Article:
• Continue to use a car seat in the back seat of the car for travel. Review the manufacturer instructions since installation can be tricky.
  • Constantly be aware of window, water, and fire safety to protect your child against falls, burns, choking injuries, and accidental poisonings
  • To prevent tooth decay and ear infections, do not put your baby to bed with a bottle.
  • Avoid clothing with drawstrings because they can get caught on equipment and cause choking.
  • Closely supervise your child while he is outside, especially near dogs, lawnmowers, driveways, and streets.
  • Supervise your child closely, especially around any water. Never leave your child unattended near bathtubs, pools, water pails, or other bodies of water.
  • Always use sunscreen for children, and limit your child’s exposure to the sun during peak hours (10 am – 4 pm) by wearing protective clothing and floppy hats.

Gross motor skills

You should expect to see your child doing the following physical activities:

  • Walk up and down the stairs by holding onto the handrail
  • Squat when playing
  • Jump in place
  • Kick a ball
  • Throw a ball overhand
  • Run well
  • Open doors
  • Climb onto furniture

Fine motor skills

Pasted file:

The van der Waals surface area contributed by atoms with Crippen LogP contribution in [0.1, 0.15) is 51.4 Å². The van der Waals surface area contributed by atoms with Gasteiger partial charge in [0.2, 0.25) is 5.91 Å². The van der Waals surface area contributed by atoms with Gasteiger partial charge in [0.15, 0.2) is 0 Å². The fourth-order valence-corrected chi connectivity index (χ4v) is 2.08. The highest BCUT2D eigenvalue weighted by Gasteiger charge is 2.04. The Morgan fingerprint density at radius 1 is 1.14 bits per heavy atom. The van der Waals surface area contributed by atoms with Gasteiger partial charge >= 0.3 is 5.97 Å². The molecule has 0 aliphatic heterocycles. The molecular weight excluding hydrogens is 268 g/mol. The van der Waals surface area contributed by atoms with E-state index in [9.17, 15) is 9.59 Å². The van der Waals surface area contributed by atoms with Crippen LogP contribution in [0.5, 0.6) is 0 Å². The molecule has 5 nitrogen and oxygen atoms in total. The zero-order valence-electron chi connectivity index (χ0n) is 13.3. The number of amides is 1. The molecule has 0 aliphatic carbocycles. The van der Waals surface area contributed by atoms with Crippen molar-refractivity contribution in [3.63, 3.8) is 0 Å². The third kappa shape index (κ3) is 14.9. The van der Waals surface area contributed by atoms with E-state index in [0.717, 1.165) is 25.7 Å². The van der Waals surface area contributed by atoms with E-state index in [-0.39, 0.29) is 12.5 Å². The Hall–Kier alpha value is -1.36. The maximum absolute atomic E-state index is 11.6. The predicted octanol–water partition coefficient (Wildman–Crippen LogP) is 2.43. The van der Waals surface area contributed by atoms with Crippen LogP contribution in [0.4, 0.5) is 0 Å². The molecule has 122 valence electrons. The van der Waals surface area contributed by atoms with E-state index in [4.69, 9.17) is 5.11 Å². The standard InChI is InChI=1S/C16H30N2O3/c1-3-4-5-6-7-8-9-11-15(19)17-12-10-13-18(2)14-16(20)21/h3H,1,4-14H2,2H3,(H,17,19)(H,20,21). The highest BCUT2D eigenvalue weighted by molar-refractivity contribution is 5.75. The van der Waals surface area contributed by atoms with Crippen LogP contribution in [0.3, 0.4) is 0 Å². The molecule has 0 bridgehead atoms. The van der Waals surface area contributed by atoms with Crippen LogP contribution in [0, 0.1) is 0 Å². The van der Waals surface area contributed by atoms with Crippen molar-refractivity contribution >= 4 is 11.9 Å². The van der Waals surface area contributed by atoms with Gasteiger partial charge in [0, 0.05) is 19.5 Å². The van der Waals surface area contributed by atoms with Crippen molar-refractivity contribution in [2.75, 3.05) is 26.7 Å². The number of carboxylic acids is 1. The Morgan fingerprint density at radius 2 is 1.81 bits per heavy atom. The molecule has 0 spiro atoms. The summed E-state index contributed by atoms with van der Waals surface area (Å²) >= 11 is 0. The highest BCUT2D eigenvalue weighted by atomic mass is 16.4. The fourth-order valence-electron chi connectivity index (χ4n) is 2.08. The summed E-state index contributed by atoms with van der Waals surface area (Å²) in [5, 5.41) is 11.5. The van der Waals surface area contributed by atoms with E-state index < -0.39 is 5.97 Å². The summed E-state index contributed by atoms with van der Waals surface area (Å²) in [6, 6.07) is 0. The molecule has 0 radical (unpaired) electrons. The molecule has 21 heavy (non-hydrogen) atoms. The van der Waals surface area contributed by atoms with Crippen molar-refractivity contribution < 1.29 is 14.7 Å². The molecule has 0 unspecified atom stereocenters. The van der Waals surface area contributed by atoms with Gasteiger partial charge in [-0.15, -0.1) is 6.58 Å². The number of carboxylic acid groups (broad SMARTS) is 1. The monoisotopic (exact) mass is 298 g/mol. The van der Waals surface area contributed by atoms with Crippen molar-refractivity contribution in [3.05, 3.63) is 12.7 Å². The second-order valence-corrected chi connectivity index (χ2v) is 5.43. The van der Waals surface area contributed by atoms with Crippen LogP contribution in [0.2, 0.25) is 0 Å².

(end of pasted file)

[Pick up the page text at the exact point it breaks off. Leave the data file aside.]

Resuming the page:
• Your child may be able to thread a shoelace through a safety pin.
  • She will be able to use a crayon for scribbling, making vertical and circular strokes.
  • Your child will be able to stack many blocks or cubes.
  • Your child should be able to handle a spoon well and drink from a cup.
  • Your child may show interest in dressing, helping you remove or put on clothes, unzipping zippers, or putting on shoes.

Language skills

  • Your child should have a growing vocabulary of 30-50 words and the grammar skills to say two word sentences such as “I go” or “Doggie play.”
  • Your child may be able to retell immediate experiences.
  • She will enjoy listening to stories with pictures.
  • Your child will be able to understand two-step commands.

Social skills

  • Children at this age enjoy playing in the company of others, but they usually will not play with each other. Do not expect your two year old to share his toys! Instead, encourage trading toys among children.
  • You will notice emerging independence in your child. Phrases like “Me do that” are common.
  • Most children will not mind separation from primary care givers and will simply continue their play or current activity. Your toddler’s emotions will be influenced by the reactions of others around him.